NASA captures Sun without spots for 15 days, but how?

Nupur Jha
nasa, Sun, space,

NASA's Solar Dynamics Observatory (SDO) recently sent some images of Sun, which appears to be spotless for 15 days -- the longest duration so far.

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This phenomenon is referred to as solar minimum, and the last time a similar feature was noticed in April 2010.

These two images captured by the SDO portray Sun's appearance on March 20, 2017, and February 27, 2014, during the last solar maximum when Sun sported numerous spots, spacedaily.com reported.

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"This is the longest stretch of spotlessness since the last solar minimum in April 2010, indicating the solar cycle is marching on toward the next minimum, which scientists predict will occur between 2019—2020," NASA officials wrote in a statement.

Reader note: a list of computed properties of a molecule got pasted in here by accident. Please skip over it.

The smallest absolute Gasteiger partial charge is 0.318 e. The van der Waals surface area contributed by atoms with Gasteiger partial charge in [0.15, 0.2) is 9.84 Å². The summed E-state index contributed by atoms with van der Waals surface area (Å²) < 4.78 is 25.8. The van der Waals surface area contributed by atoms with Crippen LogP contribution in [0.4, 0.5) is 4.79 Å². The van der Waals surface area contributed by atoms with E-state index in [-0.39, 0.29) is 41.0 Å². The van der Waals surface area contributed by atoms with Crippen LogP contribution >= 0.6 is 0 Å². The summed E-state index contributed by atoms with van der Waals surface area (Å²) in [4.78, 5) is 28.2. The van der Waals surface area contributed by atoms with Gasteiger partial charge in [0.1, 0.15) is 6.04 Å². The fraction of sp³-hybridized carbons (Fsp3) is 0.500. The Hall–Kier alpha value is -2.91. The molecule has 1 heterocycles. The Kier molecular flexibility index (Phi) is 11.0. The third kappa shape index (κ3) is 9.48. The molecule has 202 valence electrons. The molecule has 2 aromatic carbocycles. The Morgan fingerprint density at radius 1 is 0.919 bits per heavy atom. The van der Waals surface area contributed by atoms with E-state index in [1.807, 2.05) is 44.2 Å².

Sunspots are dark regions of complex magnetic activity on the solar surface. These spots are used to measure the number of sunspots as an index for solar activity at any given time, according to the spacedaily.com report.

The solar activity is at its peak during solar maximum, and is at its lowest during solar minimum. The solar activity doesn't come to a halt or end due to the depletion in the number of sunspots heading towards the minimum.

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